Professor Quintin Cutts of the School of Computing Science has been named as a Distinguished Member of the Association for Computing Machinery (ACM).
The ACM is the world’s largest educational and scientific computing society, uniting computing educators, researchers, and professionals to inspire dialogue, share resources and address the field’s challenges.
Each year, the ACM’s membership elect some of their peers as Distinguished Members in recognition of work that has spurred innovation, enhanced computer science education, and moved the field forward.
Professor Cutts was elected ACM Distinguished Member for Outstanding Educational Contributions to Computing.
As Professor of Computer Science Education, he has long championed the importance of computing in schools for pupils of all ages and worked to understand and address the challenges inherent in learning the discipline.
He is involved in the development of school curricula for computer science, having contributed to the Curriculum for Excellence in Scotland, as well as initiatives further afield in England and internationally.
He is the director of the University of Glasgow’s Centre for Computing Science Education, which brings together a multidisciplinary team of academics, researchers and students to develop new research, practice and policy.
He also developed the University’s first Graduate Apprenticeship degree programme in software engineering, launched in 2019, which offers a level of professional training similar to that of doctors, vets and dentists.
In 2015, he was awarded an MBE for services to computer science.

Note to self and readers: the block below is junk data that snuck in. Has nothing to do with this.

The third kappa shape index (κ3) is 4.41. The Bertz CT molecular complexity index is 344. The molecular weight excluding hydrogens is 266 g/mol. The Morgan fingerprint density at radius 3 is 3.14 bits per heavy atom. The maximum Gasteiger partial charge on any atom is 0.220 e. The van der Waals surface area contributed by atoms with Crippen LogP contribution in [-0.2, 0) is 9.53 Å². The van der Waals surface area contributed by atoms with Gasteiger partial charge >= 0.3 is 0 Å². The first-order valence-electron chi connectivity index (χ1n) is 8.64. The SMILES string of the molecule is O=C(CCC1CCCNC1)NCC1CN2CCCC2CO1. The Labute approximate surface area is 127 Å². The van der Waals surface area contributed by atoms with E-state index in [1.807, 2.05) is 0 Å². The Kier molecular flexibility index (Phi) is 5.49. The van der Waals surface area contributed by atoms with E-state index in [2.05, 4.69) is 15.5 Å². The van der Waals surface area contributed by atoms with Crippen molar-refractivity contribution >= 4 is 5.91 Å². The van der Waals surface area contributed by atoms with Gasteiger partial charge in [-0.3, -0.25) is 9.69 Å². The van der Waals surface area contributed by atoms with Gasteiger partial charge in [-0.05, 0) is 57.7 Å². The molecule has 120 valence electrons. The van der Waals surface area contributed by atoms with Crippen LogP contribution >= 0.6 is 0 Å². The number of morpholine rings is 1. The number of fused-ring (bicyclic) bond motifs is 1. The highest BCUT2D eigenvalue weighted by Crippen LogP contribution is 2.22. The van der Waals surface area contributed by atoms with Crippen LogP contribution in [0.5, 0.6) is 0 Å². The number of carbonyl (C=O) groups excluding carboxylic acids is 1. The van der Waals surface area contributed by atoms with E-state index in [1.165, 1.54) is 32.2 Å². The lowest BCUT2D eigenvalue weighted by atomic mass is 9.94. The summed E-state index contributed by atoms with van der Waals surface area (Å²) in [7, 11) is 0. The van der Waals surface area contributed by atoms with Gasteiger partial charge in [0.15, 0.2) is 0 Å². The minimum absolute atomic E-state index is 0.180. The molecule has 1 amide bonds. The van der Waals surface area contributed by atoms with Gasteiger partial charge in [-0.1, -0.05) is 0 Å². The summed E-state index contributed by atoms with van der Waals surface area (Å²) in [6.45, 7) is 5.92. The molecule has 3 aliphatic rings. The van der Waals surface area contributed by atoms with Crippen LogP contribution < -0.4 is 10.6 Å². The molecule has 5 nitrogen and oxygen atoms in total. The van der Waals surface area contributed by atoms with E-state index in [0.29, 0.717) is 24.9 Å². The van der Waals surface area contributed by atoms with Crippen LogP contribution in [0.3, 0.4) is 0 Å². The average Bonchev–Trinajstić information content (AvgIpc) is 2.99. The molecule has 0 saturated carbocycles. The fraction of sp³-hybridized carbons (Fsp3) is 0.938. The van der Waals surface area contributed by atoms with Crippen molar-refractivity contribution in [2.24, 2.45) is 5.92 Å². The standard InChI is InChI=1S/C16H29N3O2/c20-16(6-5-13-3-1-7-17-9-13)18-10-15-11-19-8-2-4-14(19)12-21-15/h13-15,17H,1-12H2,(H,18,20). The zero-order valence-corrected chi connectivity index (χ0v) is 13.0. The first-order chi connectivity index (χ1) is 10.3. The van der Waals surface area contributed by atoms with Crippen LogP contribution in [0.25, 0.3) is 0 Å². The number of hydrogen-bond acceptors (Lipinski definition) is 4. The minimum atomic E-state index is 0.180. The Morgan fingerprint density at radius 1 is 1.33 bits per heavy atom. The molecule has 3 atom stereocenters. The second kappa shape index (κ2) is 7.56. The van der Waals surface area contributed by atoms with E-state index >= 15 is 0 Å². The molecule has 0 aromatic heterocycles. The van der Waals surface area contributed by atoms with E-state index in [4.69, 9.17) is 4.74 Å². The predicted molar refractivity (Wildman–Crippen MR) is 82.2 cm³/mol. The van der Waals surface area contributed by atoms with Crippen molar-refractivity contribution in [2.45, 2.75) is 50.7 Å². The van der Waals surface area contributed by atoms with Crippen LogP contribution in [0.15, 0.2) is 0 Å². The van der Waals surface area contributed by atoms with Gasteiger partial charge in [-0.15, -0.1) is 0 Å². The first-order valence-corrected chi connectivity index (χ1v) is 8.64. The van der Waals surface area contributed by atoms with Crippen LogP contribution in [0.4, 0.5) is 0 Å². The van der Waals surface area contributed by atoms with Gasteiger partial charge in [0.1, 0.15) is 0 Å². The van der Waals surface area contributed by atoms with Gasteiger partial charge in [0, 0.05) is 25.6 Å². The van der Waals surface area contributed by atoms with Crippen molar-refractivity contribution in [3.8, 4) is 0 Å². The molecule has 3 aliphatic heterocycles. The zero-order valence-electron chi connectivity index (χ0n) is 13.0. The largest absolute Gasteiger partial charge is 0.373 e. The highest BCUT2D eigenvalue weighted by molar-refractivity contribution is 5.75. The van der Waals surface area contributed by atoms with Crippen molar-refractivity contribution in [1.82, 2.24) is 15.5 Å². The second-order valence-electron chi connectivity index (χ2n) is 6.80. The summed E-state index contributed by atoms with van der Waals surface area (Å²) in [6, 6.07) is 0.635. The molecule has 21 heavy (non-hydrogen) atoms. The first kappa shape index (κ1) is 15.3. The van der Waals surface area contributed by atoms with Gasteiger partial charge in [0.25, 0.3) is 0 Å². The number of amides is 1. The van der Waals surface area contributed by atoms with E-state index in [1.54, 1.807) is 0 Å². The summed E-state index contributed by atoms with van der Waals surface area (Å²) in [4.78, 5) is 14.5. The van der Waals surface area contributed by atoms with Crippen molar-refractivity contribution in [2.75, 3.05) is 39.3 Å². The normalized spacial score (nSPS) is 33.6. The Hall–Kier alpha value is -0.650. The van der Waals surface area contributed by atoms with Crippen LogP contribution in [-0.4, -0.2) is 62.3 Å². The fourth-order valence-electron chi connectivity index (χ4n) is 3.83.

Professor Cutts said: “I’m honoured to have been selected as an ACM Distinguished Member by my peers across the Association. It’s a privilege to be recognised for the work that I have done with a range of colleagues to help build a focus on computing science into the curriculum, and ensure that all learners can succeed in the field.
“My first research question in this area 25 years ago was ‘Can everyone learn to program?’ A quarter of a century later, we might now ask ‘Can everyone be a computational thinker?’ Colleagues here in the Centre and around the world are steadily working towards an optimistic ‘Yes!’ to that question.”
The ACM Distinguished Member program recognizes up to 10 percent of ACM worldwide membership based on professional experience and significant achievements in the computing field. A total of 67 members were inducted in this round of recognition.
To be nominated, a candidate must have at least 15 years of professional experience in the computing field, five years of professional ACM membership in the last 10 years, and must have achieved a significant level of accomplishment or made a significant impact in the field of computing, computer science, or information technology.
A Distinguished Member is expected to have served as a mentor and role model by guiding technical career development and contributing to the field beyond the norm.